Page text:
Bill Berkowitz: Rick Warren, the much celebrated and talked about pastor of Saddleback Church in Lake Forest, California, interviewed Senator Barack Obama and Senator John McCain on Saturday, August 16. Before and after the event, Warren’s Civic Forum received a lot of media attention. Many in the media have anointed Warren as representing the new face of Christian evangelicals; creating a new movement that not only distances itself from the old timers of the Religious Right, but one that is setting a new agenda for evangelicals. How do you view Warren’s work and where does he fit within the broad constellation of religious leaders?
Frederick Clarkson: Four years ago, Rick Warren wrote an inflammatory letter about the presidential contest to thousands of evangelical pastors. This letter revealed him to be a fierce partisan, who epitomized the worst aspects of the Religious Right. He declared five issues to be “non-negotiable” and those “are not even debatable because God’s word is clear on these issues.'” These included abortion, same sex marriage, embryonic stem cell research, human cloning and euthanasia. He later said he regretted the letter but that he had not changed his views.
While he is a skilled showman, he is unable to sustain moderation in style or in substance even before a national television audience. His real self leaks out. At the Civic Forum, Warren highlighted the top two litmus tests of the Religious Right–abortion and same sex marriage, and described abortion as a “holocaust.”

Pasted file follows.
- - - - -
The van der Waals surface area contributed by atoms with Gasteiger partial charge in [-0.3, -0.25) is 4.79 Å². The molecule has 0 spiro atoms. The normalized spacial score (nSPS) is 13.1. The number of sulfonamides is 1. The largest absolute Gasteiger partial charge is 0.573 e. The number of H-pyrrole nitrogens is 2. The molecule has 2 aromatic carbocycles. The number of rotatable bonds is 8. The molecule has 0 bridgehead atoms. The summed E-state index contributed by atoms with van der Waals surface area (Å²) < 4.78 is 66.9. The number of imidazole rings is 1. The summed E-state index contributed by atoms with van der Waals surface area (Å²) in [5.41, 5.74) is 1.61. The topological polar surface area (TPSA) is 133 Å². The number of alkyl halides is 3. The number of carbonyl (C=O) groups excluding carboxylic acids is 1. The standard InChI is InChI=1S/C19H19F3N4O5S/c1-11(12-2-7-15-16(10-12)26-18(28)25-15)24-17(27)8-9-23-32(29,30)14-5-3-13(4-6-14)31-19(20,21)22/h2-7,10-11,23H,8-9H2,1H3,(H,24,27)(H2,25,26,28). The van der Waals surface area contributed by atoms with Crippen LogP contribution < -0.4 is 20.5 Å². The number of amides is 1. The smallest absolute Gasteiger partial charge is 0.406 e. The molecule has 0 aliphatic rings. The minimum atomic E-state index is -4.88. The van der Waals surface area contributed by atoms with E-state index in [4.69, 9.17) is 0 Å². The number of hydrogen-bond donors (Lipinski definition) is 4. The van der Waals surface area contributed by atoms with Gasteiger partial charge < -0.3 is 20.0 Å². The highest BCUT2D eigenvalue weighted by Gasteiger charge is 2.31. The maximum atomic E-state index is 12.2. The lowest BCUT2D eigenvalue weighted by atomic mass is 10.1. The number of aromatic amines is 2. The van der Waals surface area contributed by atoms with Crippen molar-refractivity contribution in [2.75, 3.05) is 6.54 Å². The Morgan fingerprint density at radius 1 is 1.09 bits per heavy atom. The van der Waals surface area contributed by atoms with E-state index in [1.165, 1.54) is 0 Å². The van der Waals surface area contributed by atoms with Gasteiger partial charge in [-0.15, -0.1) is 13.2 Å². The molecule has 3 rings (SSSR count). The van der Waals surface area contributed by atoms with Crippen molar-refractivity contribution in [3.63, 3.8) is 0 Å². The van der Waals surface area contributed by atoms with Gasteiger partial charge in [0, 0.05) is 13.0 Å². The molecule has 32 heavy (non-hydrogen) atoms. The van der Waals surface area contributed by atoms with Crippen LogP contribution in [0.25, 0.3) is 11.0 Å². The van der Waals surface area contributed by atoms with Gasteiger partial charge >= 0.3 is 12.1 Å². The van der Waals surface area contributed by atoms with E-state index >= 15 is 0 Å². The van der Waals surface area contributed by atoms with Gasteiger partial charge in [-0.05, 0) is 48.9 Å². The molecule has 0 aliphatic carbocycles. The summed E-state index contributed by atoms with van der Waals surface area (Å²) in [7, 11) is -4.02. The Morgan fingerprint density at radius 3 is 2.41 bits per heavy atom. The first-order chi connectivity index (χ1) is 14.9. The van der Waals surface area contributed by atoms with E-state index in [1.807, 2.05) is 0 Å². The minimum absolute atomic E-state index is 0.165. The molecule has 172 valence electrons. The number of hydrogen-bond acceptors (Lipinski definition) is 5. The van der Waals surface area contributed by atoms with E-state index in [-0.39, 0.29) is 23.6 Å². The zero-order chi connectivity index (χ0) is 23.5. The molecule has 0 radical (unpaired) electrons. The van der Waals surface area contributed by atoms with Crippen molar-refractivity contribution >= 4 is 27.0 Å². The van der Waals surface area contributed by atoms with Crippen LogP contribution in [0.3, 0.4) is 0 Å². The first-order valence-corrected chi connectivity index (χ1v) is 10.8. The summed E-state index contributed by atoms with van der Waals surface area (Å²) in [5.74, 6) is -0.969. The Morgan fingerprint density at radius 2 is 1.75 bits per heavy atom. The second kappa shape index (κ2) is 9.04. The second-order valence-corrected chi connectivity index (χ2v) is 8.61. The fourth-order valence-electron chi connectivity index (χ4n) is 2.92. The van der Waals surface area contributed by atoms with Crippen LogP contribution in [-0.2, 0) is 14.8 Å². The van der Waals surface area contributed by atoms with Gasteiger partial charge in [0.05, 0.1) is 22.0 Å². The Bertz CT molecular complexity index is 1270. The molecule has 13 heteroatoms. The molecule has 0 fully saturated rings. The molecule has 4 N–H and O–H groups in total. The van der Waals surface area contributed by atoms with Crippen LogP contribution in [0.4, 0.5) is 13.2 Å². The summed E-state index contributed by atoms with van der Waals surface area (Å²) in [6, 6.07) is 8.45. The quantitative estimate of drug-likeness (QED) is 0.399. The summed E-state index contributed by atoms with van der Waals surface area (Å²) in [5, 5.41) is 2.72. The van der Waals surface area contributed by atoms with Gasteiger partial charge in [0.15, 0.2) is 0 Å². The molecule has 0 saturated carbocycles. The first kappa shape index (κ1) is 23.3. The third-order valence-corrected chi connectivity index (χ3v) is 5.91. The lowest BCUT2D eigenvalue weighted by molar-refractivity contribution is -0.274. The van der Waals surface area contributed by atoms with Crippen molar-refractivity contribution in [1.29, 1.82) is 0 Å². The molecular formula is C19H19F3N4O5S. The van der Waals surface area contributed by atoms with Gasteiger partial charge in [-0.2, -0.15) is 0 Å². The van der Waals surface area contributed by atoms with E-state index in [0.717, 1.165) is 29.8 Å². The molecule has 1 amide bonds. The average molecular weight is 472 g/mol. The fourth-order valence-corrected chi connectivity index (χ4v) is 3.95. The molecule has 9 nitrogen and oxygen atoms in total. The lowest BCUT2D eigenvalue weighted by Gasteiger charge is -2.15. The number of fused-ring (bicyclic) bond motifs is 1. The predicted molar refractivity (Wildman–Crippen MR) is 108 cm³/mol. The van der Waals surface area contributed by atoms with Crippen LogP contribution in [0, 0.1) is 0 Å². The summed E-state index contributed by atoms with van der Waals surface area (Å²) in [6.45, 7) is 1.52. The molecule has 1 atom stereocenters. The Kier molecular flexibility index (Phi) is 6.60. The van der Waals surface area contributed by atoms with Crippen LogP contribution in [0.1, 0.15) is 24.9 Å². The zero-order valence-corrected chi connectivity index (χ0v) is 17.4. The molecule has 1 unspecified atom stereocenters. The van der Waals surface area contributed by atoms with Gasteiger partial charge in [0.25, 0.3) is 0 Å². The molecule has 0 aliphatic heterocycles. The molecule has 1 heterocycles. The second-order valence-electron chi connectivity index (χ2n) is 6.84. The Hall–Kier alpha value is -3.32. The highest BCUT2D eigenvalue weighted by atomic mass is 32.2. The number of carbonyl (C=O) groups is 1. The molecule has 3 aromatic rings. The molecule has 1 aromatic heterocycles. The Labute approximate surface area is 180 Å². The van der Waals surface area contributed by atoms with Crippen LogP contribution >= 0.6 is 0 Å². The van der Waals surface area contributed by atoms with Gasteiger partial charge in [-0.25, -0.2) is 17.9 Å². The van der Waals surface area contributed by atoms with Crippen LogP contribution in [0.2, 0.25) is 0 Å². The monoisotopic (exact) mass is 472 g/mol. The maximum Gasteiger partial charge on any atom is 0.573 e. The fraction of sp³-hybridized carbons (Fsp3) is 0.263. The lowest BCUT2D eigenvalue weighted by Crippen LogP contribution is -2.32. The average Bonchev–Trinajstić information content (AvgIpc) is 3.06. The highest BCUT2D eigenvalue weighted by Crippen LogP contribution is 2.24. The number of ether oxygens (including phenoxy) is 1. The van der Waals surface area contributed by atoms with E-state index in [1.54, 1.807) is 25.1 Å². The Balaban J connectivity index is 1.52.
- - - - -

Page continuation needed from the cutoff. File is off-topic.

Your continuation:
Following this he called on his audience not to “demonize” people with whom they may disagree–having just compared people who have a different view on abortion to the Nazis. In my view, Warren is an emerging leader of the Religious Right in transition, not of evangelical moderation.
I added: …I think this is also about marginalizing the role and voice of religious progressives, which is to say those who in past decades played decisive roles in stopping the war in Vietnam, pushing for African American and women’s rights, and much more. The Beltway Insiders would prefer not to have a resurgent Religious Left complicating things by making conservative evangelicals uncomfortable and perhaps more importantly, compelling significant changes in the way the politics and public policy industry does business. So I think a faux Religious Left is being manufactured as an official counterweight to the Religious Right in the media and as a sop to the actual stirrings among religious progressives.
Religious progressives are indeed a counterweight to the Religious Right and are far better gounded in important matters such as poverty, AIDS and climate change than the me too squad of conservative Catholics and evangelicals currently being promoted by Beltway Insiders in the service of short term political advantage. Religious progressives are pro-marriage quality, pro-choice and pro-separation of church and state. The immoderate conservative evagelicals being recruited to the party by people who really ought to know better, mostly are not.